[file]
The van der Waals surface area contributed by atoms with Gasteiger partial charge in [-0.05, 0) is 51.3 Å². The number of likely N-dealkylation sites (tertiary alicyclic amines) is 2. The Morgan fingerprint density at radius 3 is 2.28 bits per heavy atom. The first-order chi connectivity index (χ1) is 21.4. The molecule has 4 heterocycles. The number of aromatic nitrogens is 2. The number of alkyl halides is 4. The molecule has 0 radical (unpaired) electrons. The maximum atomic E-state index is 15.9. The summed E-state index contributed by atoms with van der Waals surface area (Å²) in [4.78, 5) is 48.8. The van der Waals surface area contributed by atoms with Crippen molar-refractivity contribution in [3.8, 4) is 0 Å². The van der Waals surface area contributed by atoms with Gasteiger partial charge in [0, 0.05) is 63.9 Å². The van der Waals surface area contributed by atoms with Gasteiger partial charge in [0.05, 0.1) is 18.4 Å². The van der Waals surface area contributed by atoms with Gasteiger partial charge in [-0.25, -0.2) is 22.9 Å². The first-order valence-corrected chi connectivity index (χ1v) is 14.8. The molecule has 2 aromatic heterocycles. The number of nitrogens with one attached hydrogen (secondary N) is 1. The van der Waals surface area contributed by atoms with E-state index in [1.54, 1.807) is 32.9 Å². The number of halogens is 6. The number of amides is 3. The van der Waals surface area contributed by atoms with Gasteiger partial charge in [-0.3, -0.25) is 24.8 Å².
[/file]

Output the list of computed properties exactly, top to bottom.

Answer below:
The van der Waals surface area contributed by atoms with Gasteiger partial charge in [-0.05, 0) is 51.3 Å². The number of likely N-dealkylation sites (tertiary alicyclic amines) is 2. The Morgan fingerprint density at radius 3 is 2.28 bits per heavy atom. The first-order chi connectivity index (χ1) is 21.4. The molecule has 4 heterocycles. The number of aromatic nitrogens is 2. The number of alkyl halides is 4. The molecule has 0 radical (unpaired) electrons. The maximum atomic E-state index is 15.9. The summed E-state index contributed by atoms with van der Waals surface area (Å²) in [4.78, 5) is 48.8. The van der Waals surface area contributed by atoms with Crippen molar-refractivity contribution in [3.8, 4) is 0 Å². The van der Waals surface area contributed by atoms with Gasteiger partial charge in [0, 0.05) is 63.9 Å². The van der Waals surface area contributed by atoms with Gasteiger partial charge in [0.05, 0.1) is 18.4 Å². The van der Waals surface area contributed by atoms with Gasteiger partial charge in [-0.25, -0.2) is 22.9 Å². The first-order valence-corrected chi connectivity index (χ1v) is 14.8. The molecule has 2 aromatic heterocycles. The number of nitrogens with one attached hydrogen (secondary N) is 1. The van der Waals surface area contributed by atoms with E-state index in [1.54, 1.807) is 32.9 Å². The number of halogens is 6. The number of amides is 3. The van der Waals surface area contributed by atoms with Gasteiger partial charge in [-0.3, -0.25) is 24.8 Å².